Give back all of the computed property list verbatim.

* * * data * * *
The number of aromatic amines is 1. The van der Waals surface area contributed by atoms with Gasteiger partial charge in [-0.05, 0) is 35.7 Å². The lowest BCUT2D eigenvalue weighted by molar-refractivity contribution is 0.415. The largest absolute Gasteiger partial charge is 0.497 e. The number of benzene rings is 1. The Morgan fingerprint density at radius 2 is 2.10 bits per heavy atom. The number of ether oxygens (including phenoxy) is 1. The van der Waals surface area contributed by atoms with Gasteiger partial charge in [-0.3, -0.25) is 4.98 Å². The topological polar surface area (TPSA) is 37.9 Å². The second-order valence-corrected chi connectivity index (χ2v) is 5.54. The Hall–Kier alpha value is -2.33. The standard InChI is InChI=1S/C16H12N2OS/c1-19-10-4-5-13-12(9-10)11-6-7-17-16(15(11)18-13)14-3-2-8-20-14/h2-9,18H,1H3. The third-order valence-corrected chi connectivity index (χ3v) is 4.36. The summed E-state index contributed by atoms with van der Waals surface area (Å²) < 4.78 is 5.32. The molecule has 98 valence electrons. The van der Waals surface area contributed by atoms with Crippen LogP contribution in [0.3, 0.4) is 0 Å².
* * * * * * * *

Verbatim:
The number of aromatic amines is 1. The van der Waals surface area contributed by atoms with Gasteiger partial charge in [-0.05, 0) is 35.7 Å². The lowest BCUT2D eigenvalue weighted by molar-refractivity contribution is 0.415. The largest absolute Gasteiger partial charge is 0.497 e. The number of benzene rings is 1. The Morgan fingerprint density at radius 2 is 2.10 bits per heavy atom. The number of ether oxygens (including phenoxy) is 1. The van der Waals surface area contributed by atoms with Gasteiger partial charge in [-0.3, -0.25) is 4.98 Å². The topological polar surface area (TPSA) is 37.9 Å². The second-order valence-corrected chi connectivity index (χ2v) is 5.54. The Hall–Kier alpha value is -2.33. The standard InChI is InChI=1S/C16H12N2OS/c1-19-10-4-5-13-12(9-10)11-6-7-17-16(15(11)18-13)14-3-2-8-20-14/h2-9,18H,1H3. The third-order valence-corrected chi connectivity index (χ3v) is 4.36. The summed E-state index contributed by atoms with van der Waals surface area (Å²) < 4.78 is 5.32. The molecule has 98 valence electrons. The van der Waals surface area contributed by atoms with Crippen LogP contribution in [0.3, 0.4) is 0 Å².